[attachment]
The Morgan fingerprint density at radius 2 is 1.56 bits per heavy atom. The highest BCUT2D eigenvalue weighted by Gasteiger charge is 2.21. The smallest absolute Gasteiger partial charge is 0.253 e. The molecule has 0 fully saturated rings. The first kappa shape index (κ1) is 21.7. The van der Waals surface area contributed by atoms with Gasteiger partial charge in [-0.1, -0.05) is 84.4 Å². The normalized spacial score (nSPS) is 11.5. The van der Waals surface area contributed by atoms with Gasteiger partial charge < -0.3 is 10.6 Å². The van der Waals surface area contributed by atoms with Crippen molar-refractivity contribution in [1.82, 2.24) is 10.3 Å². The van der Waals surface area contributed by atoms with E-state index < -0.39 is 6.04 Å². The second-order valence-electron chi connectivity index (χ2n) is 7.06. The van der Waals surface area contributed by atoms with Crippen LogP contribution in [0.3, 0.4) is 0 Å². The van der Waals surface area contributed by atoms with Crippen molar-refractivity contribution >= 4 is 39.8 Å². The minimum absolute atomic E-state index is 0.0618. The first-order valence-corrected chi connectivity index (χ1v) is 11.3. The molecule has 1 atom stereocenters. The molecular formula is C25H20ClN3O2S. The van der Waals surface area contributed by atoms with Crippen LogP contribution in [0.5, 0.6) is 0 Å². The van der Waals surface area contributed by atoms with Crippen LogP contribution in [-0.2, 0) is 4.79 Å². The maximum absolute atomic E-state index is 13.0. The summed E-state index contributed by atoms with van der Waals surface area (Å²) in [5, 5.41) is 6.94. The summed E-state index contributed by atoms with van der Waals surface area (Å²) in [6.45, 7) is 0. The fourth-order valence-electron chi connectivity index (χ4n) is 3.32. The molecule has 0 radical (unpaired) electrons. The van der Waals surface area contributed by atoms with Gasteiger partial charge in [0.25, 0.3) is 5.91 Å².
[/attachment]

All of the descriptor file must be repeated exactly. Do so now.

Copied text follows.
The Morgan fingerprint density at radius 2 is 1.56 bits per heavy atom. The highest BCUT2D eigenvalue weighted by Gasteiger charge is 2.21. The smallest absolute Gasteiger partial charge is 0.253 e. The molecule has 0 fully saturated rings. The first kappa shape index (κ1) is 21.7. The van der Waals surface area contributed by atoms with Gasteiger partial charge in [-0.1, -0.05) is 84.4 Å². The normalized spacial score (nSPS) is 11.5. The van der Waals surface area contributed by atoms with Gasteiger partial charge < -0.3 is 10.6 Å². The van der Waals surface area contributed by atoms with Crippen molar-refractivity contribution in [1.82, 2.24) is 10.3 Å². The van der Waals surface area contributed by atoms with E-state index < -0.39 is 6.04 Å². The second-order valence-electron chi connectivity index (χ2n) is 7.06. The van der Waals surface area contributed by atoms with Crippen LogP contribution in [0.3, 0.4) is 0 Å². The van der Waals surface area contributed by atoms with Crippen molar-refractivity contribution >= 4 is 39.8 Å². The minimum absolute atomic E-state index is 0.0618. The first-order valence-corrected chi connectivity index (χ1v) is 11.3. The molecule has 1 atom stereocenters. The molecular formula is C25H20ClN3O2S. The van der Waals surface area contributed by atoms with Crippen LogP contribution in [0.5, 0.6) is 0 Å². The van der Waals surface area contributed by atoms with Crippen LogP contribution in [-0.2, 0) is 4.79 Å². The maximum absolute atomic E-state index is 13.0. The summed E-state index contributed by atoms with van der Waals surface area (Å²) in [5, 5.41) is 6.94. The summed E-state index contributed by atoms with van der Waals surface area (Å²) in [6.45, 7) is 0. The fourth-order valence-electron chi connectivity index (χ4n) is 3.32. The molecule has 0 radical (unpaired) electrons. The van der Waals surface area contributed by atoms with Gasteiger partial charge in [0.25, 0.3) is 5.91 Å².